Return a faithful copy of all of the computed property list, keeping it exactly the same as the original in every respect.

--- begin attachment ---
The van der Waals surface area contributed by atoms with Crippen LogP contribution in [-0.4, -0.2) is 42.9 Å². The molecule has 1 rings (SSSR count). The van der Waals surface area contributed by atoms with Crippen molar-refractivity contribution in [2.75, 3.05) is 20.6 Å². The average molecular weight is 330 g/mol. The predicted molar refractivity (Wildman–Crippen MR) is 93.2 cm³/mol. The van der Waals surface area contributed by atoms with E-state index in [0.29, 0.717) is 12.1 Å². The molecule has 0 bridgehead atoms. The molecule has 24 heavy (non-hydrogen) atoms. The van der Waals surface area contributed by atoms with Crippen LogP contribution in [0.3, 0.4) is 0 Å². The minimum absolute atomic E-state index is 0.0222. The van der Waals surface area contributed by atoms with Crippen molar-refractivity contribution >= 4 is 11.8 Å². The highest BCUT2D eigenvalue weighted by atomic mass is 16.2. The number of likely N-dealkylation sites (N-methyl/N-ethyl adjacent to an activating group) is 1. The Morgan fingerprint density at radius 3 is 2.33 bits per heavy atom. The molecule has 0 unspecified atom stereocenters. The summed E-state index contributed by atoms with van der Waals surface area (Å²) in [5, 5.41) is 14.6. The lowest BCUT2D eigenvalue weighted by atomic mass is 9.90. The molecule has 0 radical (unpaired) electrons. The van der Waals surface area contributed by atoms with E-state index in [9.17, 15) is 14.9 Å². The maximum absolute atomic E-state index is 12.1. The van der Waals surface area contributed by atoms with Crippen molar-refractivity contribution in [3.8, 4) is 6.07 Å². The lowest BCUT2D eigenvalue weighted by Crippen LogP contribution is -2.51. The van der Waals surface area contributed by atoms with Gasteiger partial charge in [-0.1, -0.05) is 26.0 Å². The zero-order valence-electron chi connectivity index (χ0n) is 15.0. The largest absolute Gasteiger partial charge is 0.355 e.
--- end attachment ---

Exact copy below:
The van der Waals surface area contributed by atoms with Crippen LogP contribution in [-0.4, -0.2) is 42.9 Å². The molecule has 1 rings (SSSR count). The van der Waals surface area contributed by atoms with Crippen molar-refractivity contribution in [2.75, 3.05) is 20.6 Å². The average molecular weight is 330 g/mol. The predicted molar refractivity (Wildman–Crippen MR) is 93.2 cm³/mol. The van der Waals surface area contributed by atoms with E-state index in [0.29, 0.717) is 12.1 Å². The molecule has 0 bridgehead atoms. The molecule has 24 heavy (non-hydrogen) atoms. The van der Waals surface area contributed by atoms with Crippen LogP contribution in [0.3, 0.4) is 0 Å². The minimum absolute atomic E-state index is 0.0222. The van der Waals surface area contributed by atoms with Crippen molar-refractivity contribution >= 4 is 11.8 Å². The highest BCUT2D eigenvalue weighted by atomic mass is 16.2. The number of likely N-dealkylation sites (N-methyl/N-ethyl adjacent to an activating group) is 1. The Morgan fingerprint density at radius 3 is 2.33 bits per heavy atom. The molecule has 0 unspecified atom stereocenters. The summed E-state index contributed by atoms with van der Waals surface area (Å²) in [5, 5.41) is 14.6. The lowest BCUT2D eigenvalue weighted by atomic mass is 9.90. The molecule has 0 radical (unpaired) electrons. The van der Waals surface area contributed by atoms with E-state index in [9.17, 15) is 14.9 Å². The maximum absolute atomic E-state index is 12.1. The van der Waals surface area contributed by atoms with Crippen molar-refractivity contribution in [3.8, 4) is 6.07 Å². The lowest BCUT2D eigenvalue weighted by Crippen LogP contribution is -2.51. The van der Waals surface area contributed by atoms with Gasteiger partial charge in [-0.1, -0.05) is 26.0 Å². The zero-order valence-electron chi connectivity index (χ0n) is 15.0. The largest absolute Gasteiger partial charge is 0.355 e.